1. 1. Periods during which fables are present in the school segment under consideration. This question is intended to locate breakthroughs and changes in jobs that were offered to teachers. This perspective is based on a presentation of study plans or official frameworking for the reading and studying of literary texts in various national contexts and for the different academic levels involved.
  2. 2. The legacy status of texts, fabulists and themes. This entry requires research into source texts and a didactic approach to the genre. The study of the legacy acquisition process for texts and authors may, in some cases, rely on editorial particularities in textbooks, with an analysis of iconography, tables of contents, but also introductory texts and comments.
  3. 3. Ways and means of teaching and learning: this involves analysing the exercises that accompany a text and observing how it is assembled in textbooks, and the place of fables in the overall structure of the manual or chapters. The question is to ascertain the academic end-purpose of the usage of this specific genre.

Submission guidelines

Papers may be developed from a diachronic or synchronic analysis, or fit inside a national or wider context. They may relate to fables as a genre, to an author, to one or more texts, to a given period, to a specific school level or to a specific sector, etc.. as long as the basic methodological requirement (relying on school materials and media) is respected.

The symposium languages are English and French.

Calendar


Proposals are to be submitted as a Word document (.doc) with the following headings:

  1. Name (s) and title (s) of author or authors
  2. Institution(s) of origin of author or authors
  3. Email address of author or authors
  4. Title of the paper
  5. A summary of about 2000 signs (spaces included, bibliography excluded)
  6. Presentation of the corpus used
  7. Bibliography (4-5 titles)

Scientific committee

  • Sylviane Ahr ((Université Cergy-Pontoise, FR)
  • Anissa Belhadjin (Université Cergy-Pontoise, FR)
  • Marie-France Bishop (Université Cergy-Pontoise, FR)
  • Nathalie Denizot (Université Cergy-Pontoise, FR)
  • Jean-Louis Dufays (Université Louvain, BE.)
  • Mike Fleming (Durham University, UK)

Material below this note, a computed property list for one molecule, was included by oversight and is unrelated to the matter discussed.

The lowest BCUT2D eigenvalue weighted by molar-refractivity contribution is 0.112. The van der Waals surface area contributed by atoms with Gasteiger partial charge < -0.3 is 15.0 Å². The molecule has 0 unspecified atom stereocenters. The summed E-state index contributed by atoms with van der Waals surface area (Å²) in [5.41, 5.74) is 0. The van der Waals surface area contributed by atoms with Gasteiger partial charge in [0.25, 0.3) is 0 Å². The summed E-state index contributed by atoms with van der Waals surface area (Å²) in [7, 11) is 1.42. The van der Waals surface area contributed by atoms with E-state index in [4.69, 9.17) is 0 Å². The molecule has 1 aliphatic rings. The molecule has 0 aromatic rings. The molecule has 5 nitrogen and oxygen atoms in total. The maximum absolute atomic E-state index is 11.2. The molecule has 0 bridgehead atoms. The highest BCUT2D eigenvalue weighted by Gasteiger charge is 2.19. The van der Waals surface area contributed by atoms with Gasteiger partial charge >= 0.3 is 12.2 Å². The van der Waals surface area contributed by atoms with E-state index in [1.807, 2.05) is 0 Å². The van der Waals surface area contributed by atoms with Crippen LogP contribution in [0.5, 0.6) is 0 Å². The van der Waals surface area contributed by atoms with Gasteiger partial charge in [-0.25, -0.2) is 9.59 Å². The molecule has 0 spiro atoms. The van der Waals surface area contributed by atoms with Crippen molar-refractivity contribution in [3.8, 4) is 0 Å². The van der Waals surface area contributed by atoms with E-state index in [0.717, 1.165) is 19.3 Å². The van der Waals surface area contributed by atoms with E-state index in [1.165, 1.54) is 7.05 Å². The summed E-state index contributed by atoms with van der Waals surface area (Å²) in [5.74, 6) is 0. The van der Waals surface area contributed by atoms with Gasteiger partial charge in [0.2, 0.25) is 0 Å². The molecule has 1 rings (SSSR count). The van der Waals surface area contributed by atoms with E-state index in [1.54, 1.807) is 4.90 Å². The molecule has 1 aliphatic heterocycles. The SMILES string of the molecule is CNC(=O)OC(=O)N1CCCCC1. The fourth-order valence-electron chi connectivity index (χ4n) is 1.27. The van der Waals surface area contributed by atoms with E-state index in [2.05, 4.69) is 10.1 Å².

• Beata Klebeko (Université Szczecin, PL)
  • Ellen Krogh (University of Southern Denmark, DK)
  • Brigitte Louichon (Université Bordeaux IV, FR)
  • Laetitia Perret (Université de Poitiers, FR)
  • Irène Pieper (Stiftung Universität Hildesheim, D)
  • Christophe Ronveaux (Université Genève, CH)
  • Bernard Schneuwly (Université Genève, CH)
  • Wayne Sawyer (University of Western Sydney, AUS)
  • Maria Ulfgard (Uppsala Universitet, S)
  • Dominique Ulma (Université d’Angers, FR)

1 http://www.u-cergy.fr/fr/laboratoires/labo-crtf/presentation/poles-de-recherche/pole-ltdi/nos-recherchesactuelles/equipe-helice.html
2 Two issues from this symposium are in progress: M.-F. Bishop et A. Belhadjin (dir.), Les Patrimoines littéraires à l'école, tensions et débats actuels, Champion, (expected in 2013) ; S. Ahr et N. Denizot (coord.), Les Patrimoines scolaires : quels usages aujourd'hui ? Presses universitaires de Namur, « Diptyque » (expected in 2013).

Places

  • IUFM d'Aquitaine - 49 rue de l'École Normale
    Bordeaux, France (33)

Date(s)

  • Saturday, June 15, 2013

Keywords

  • fable, école, genre, patrimonialisation, histoire, comparaison, Europe

Contact(s)

  • Brigitte Louichon
    courriel : brigitte [dot] louichon [at] iufm [dot] u-bordeaux4 [dot] fr

Information source

  • Dominique Ulma
    courriel : dominique [dot] ulma [at] univ-angers [dot] fr

To cite this announcement

« Fables at school (19th-21st centuries): a European legacy? », Call for papers, Calenda, Published on Tuesday, March 12, 2013, https://calenda.org/241427